In an interview with InformationWeek Healthcare, Antall said that Online Care Group consists of about 200 employed and contracted physicians who provide telehealth consultations to patients in 44 states. He agreed with Reps. Matsui and Johnson that state laws on telehealth are inconsistent and might inhibit treatment.
"It really is a patchwork when it comes to telehealth. We have 50 different states and 50 different viewpoints on what's appropriate telehealth and what isn't. We also have 50 different pharmacy boards. In some states, there is telehealth legislation; in other states, there isn't."
For example, he noted, some states require physicians to have seen and examined patients in person before they can treat them remotely through the use of telehealth technology. Some states require physicians to have seen patients in person to prescribe medications to them. Other states allow telehealth to be practiced only when a "presenting medical person" accompanies the patient. That means the patient must travel to a medical site such as a hospital or a doctor's office.
Six states have such heavy restrictions on telehealth, he added, that "we can't practice our model of telehealth at all."
For decades, state medical boards have made it difficult to deliver telehealth by requiring physicians to be licensed in the same states in which their patients live or reside. Online Care Group has coped with that challenge by getting its physicians licensed in multiple states.
However, Antall said, this is time-consuming and expensive, and his group would prefer to see reciprocal licensure among states or national licensure for telehealth. This is not one of the action items in the House bill, and Antall isn't sure that federal regulation is the right way to go, in any case. He said the Federation of State Medical Boards is studying the issue.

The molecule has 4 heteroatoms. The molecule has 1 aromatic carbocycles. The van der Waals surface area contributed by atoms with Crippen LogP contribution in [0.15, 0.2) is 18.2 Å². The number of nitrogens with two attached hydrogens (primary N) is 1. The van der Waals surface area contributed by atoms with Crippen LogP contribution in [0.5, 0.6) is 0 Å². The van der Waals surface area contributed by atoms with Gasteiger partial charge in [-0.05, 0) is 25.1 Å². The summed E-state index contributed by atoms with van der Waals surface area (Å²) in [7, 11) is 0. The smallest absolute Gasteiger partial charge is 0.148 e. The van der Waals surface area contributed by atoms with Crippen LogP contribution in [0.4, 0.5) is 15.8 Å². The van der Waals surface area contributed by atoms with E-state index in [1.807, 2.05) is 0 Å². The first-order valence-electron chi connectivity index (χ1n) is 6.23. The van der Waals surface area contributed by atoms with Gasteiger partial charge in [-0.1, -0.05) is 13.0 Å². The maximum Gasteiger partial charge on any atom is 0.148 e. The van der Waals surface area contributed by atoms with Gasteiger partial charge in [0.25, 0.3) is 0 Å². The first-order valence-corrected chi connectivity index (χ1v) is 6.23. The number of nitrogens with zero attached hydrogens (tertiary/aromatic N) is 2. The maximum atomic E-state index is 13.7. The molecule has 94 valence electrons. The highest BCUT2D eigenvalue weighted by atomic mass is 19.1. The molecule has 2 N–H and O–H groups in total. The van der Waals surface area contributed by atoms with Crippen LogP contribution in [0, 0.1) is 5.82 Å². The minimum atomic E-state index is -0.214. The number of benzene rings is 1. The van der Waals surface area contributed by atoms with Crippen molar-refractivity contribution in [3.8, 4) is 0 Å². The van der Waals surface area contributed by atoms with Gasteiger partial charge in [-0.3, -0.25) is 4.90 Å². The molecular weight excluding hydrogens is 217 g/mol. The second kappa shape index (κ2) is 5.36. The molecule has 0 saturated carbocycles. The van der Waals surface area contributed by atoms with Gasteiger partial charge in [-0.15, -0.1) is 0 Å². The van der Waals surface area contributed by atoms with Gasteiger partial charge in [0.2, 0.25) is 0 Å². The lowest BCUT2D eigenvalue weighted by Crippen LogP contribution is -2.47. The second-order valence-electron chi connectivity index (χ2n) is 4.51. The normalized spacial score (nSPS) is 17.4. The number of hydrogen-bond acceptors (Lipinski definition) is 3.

The Matsui-Johnson bill defines telehealth as "health care delivered by such health care professional to such individual not in person, from any location to any other location, and by means of real-time video, secure chat or secure email, or integrated telephony."
This is a broader definition than the one that has been given to traditional telemedicine and embodied in some state laws. The older term, Antall said, is often associated with physician-to-physician communications, and it usually entails the use of expensive videoconferencing equipment. In contrast, telehealth focuses on communications between patients and a wide range of healthcare providers, and it typically relies on newer kinds of devices, such as smartphones and tablets.
"Ten years from now, there won't be such a differentiation between in-person medicine and telemedicine or telehealth," he said. "It'll just be medicine using different tools, just like doctors today use the telephone."
Ken Terry is a freelance healthcare writer specializing in health IT. A former technology editor of Medical Economics Magazine, he is also the author of the book Rx For Healthcare Reform.